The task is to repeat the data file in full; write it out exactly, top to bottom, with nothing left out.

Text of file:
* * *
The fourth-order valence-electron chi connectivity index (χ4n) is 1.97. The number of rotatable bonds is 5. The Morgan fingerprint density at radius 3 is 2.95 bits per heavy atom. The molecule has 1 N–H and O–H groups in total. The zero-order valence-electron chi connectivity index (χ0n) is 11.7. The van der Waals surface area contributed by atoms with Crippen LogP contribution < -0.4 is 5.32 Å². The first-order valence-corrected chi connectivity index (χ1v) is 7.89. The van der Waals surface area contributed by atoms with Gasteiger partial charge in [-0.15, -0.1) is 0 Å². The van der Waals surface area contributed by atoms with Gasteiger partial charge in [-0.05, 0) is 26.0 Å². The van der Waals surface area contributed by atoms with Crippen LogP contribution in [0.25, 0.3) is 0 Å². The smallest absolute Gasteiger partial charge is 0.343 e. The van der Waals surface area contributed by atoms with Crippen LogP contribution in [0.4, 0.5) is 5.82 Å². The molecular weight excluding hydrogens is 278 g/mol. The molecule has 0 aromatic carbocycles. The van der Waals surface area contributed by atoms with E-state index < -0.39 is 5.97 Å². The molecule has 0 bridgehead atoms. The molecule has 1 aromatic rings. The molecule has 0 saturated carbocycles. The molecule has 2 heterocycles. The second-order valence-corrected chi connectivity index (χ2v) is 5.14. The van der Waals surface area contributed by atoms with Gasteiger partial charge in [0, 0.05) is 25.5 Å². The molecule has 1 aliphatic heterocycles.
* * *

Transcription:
The fourth-order valence-electron chi connectivity index (χ4n) is 1.97. The number of rotatable bonds is 5. The Morgan fingerprint density at radius 3 is 2.95 bits per heavy atom. The molecule has 1 N–H and O–H groups in total. The zero-order valence-electron chi connectivity index (χ0n) is 11.7. The van der Waals surface area contributed by atoms with Crippen LogP contribution < -0.4 is 5.32 Å². The first-order valence-corrected chi connectivity index (χ1v) is 7.89. The van der Waals surface area contributed by atoms with Gasteiger partial charge in [-0.15, -0.1) is 0 Å². The van der Waals surface area contributed by atoms with Gasteiger partial charge in [-0.05, 0) is 26.0 Å². The van der Waals surface area contributed by atoms with Crippen LogP contribution in [0.25, 0.3) is 0 Å². The smallest absolute Gasteiger partial charge is 0.343 e. The van der Waals surface area contributed by atoms with Crippen LogP contribution in [0.4, 0.5) is 5.82 Å². The molecular weight excluding hydrogens is 278 g/mol. The molecule has 0 aromatic carbocycles. The van der Waals surface area contributed by atoms with E-state index < -0.39 is 5.97 Å². The molecule has 0 bridgehead atoms. The molecule has 1 aromatic rings. The molecule has 0 saturated carbocycles. The molecule has 2 heterocycles. The second-order valence-corrected chi connectivity index (χ2v) is 5.14. The van der Waals surface area contributed by atoms with Gasteiger partial charge in [0, 0.05) is 25.5 Å². The molecule has 1 aliphatic heterocycles.